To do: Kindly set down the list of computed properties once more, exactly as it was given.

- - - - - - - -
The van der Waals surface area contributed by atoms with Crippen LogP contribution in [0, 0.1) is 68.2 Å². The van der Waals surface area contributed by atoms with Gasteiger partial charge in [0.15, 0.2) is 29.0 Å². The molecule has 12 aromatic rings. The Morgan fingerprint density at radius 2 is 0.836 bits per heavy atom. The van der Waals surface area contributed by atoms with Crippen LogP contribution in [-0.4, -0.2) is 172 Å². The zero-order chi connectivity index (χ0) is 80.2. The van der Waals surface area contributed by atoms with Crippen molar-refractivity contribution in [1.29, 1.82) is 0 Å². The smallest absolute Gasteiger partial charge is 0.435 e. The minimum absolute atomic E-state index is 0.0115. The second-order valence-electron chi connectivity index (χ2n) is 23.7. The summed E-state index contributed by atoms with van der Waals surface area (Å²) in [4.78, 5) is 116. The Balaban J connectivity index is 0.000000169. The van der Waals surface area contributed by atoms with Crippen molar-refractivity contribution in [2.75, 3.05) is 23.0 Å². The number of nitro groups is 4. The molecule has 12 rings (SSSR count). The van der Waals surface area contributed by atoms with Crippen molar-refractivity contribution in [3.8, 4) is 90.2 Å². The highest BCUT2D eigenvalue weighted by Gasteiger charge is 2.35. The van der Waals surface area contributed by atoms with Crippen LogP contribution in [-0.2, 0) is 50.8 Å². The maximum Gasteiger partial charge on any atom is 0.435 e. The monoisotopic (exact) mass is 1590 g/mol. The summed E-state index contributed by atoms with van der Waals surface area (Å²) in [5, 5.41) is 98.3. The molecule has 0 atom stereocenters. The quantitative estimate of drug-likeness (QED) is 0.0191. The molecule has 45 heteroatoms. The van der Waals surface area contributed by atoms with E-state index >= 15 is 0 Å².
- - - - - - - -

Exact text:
The van der Waals surface area contributed by atoms with Crippen LogP contribution in [0, 0.1) is 68.2 Å². The van der Waals surface area contributed by atoms with Gasteiger partial charge in [0.15, 0.2) is 29.0 Å². The molecule has 12 aromatic rings. The Morgan fingerprint density at radius 2 is 0.836 bits per heavy atom. The van der Waals surface area contributed by atoms with Crippen LogP contribution in [-0.4, -0.2) is 172 Å². The zero-order chi connectivity index (χ0) is 80.2. The van der Waals surface area contributed by atoms with Crippen molar-refractivity contribution in [1.29, 1.82) is 0 Å². The smallest absolute Gasteiger partial charge is 0.435 e. The minimum absolute atomic E-state index is 0.0115. The second-order valence-electron chi connectivity index (χ2n) is 23.7. The summed E-state index contributed by atoms with van der Waals surface area (Å²) in [4.78, 5) is 116. The Balaban J connectivity index is 0.000000169. The van der Waals surface area contributed by atoms with Crippen molar-refractivity contribution in [2.75, 3.05) is 23.0 Å². The number of nitro groups is 4. The molecule has 12 rings (SSSR count). The van der Waals surface area contributed by atoms with Crippen molar-refractivity contribution in [3.8, 4) is 90.2 Å². The highest BCUT2D eigenvalue weighted by Gasteiger charge is 2.35. The van der Waals surface area contributed by atoms with Crippen LogP contribution in [-0.2, 0) is 50.8 Å². The maximum Gasteiger partial charge on any atom is 0.435 e. The monoisotopic (exact) mass is 1590 g/mol. The summed E-state index contributed by atoms with van der Waals surface area (Å²) in [5, 5.41) is 98.3. The molecule has 0 atom stereocenters. The quantitative estimate of drug-likeness (QED) is 0.0191. The molecule has 45 heteroatoms. The van der Waals surface area contributed by atoms with E-state index >= 15 is 0 Å².